Go slowly, but get useful results quickly. That may sound like an incompatible pair of objectives for a regional health data-transfer initiative, but it describes the under pinning of a statewide effort coordinated by the Massachusetts Health Data Consortium.
It's based on the premise that, unlike a lot of regional information initiatives under way, the interlinking of data systems is the last step, no t the first.
Putting useful data on that regional link requires a foundation of common assumptions about the kinds of data to be shared and the specific elements to be included or excluded in exchanges.
The way the Massachusetts proj ect sees it, the foundation must first be built into participants' own developing information networks. The linking can come later.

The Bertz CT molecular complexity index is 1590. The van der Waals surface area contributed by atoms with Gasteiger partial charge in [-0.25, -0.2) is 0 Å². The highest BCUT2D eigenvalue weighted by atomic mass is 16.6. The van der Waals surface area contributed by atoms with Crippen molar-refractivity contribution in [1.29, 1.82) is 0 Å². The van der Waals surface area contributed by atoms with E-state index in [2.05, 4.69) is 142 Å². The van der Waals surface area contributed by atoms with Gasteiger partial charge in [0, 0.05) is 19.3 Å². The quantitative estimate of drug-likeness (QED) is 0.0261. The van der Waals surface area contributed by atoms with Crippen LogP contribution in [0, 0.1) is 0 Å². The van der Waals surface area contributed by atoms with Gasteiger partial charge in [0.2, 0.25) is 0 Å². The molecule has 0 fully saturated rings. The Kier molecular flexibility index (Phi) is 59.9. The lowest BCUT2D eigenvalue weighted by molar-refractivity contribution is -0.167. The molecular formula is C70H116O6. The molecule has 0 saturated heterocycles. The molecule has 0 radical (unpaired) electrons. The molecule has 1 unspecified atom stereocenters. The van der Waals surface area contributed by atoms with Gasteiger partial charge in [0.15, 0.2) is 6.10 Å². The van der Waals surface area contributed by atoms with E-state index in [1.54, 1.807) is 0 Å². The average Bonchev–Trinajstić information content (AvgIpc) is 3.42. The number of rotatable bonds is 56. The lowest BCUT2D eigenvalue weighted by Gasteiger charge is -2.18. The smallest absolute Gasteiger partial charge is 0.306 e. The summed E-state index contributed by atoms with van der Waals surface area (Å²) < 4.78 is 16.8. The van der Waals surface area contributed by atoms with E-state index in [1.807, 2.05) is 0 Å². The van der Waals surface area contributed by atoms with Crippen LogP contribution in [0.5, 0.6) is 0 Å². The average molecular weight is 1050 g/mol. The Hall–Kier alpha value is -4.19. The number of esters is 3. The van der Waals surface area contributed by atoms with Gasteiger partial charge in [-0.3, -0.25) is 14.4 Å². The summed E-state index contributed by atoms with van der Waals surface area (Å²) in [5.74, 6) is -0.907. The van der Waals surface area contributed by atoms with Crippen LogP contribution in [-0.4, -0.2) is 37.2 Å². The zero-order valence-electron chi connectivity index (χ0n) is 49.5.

By then, the hookups could well be accomplished by merely connecting compatible networks instead of building a costly new network from scratch.
The approach acknowledges the immediate problems that must be solved quickly in the construction of information systems at hospitals, HMOs and other area healthcare players. At the same ti me, it resolves to avoid committing to any one technology or vendor to create a regional data-sharing network.
The project's 15 participants (See chart) will be investing millions of dollars in their own internal system s, bulking up for the clinical and cost-control data they need to survive.
"The high penetration of managed care in this region (40%) has generated a sense of urgency to demonstrate how providers and health plans can collaborate on delivering new approaches to monitor quality, access and cost," said Elliot Stone, executive director of the Waltham, Mass.-based data consortium.